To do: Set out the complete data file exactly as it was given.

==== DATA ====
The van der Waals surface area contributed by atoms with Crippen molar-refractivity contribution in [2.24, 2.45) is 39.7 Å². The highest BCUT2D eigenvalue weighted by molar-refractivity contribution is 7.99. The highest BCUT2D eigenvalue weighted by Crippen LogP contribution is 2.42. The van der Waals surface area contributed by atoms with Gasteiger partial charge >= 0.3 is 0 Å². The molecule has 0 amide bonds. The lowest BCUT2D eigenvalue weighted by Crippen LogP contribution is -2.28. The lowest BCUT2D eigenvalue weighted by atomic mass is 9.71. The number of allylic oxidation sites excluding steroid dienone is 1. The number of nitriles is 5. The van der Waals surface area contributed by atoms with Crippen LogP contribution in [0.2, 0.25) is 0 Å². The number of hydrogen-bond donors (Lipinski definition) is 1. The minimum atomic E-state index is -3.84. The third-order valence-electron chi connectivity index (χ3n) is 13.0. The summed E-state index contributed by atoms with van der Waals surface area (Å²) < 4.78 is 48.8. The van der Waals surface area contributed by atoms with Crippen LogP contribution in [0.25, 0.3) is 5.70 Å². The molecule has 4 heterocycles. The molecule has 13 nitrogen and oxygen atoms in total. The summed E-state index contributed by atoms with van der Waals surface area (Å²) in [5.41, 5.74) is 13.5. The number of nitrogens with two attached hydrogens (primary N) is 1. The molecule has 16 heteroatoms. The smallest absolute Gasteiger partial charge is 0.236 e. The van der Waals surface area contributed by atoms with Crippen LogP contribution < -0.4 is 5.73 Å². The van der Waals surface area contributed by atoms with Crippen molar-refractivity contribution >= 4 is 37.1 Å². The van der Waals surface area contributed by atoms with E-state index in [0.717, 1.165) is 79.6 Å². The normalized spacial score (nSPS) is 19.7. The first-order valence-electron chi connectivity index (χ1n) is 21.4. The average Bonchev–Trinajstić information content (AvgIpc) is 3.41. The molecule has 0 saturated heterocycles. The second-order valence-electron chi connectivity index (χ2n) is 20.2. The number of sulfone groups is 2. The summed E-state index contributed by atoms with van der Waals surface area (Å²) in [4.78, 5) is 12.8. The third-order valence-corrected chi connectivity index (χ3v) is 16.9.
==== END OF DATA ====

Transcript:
The van der Waals surface area contributed by atoms with Crippen molar-refractivity contribution in [2.24, 2.45) is 39.7 Å². The highest BCUT2D eigenvalue weighted by molar-refractivity contribution is 7.99. The highest BCUT2D eigenvalue weighted by Crippen LogP contribution is 2.42. The van der Waals surface area contributed by atoms with Gasteiger partial charge >= 0.3 is 0 Å². The molecule has 0 amide bonds. The lowest BCUT2D eigenvalue weighted by Crippen LogP contribution is -2.28. The lowest BCUT2D eigenvalue weighted by atomic mass is 9.71. The number of allylic oxidation sites excluding steroid dienone is 1. The number of nitriles is 5. The van der Waals surface area contributed by atoms with Crippen LogP contribution in [0.2, 0.25) is 0 Å². The number of hydrogen-bond donors (Lipinski definition) is 1. The minimum atomic E-state index is -3.84. The third-order valence-electron chi connectivity index (χ3n) is 13.0. The summed E-state index contributed by atoms with van der Waals surface area (Å²) < 4.78 is 48.8. The van der Waals surface area contributed by atoms with Crippen LogP contribution in [0.25, 0.3) is 5.70 Å². The molecule has 4 heterocycles. The molecule has 13 nitrogen and oxygen atoms in total. The summed E-state index contributed by atoms with van der Waals surface area (Å²) in [5.41, 5.74) is 13.5. The number of nitrogens with two attached hydrogens (primary N) is 1. The molecule has 16 heteroatoms. The smallest absolute Gasteiger partial charge is 0.236 e. The van der Waals surface area contributed by atoms with Crippen LogP contribution < -0.4 is 5.73 Å². The van der Waals surface area contributed by atoms with Crippen molar-refractivity contribution >= 4 is 37.1 Å². The van der Waals surface area contributed by atoms with E-state index in [0.717, 1.165) is 79.6 Å². The normalized spacial score (nSPS) is 19.7. The first-order valence-electron chi connectivity index (χ1n) is 21.4. The average Bonchev–Trinajstić information content (AvgIpc) is 3.41. The molecule has 0 saturated heterocycles. The second-order valence-electron chi connectivity index (χ2n) is 20.2. The number of sulfone groups is 2. The summed E-state index contributed by atoms with van der Waals surface area (Å²) in [4.78, 5) is 12.8. The third-order valence-corrected chi connectivity index (χ3v) is 16.9.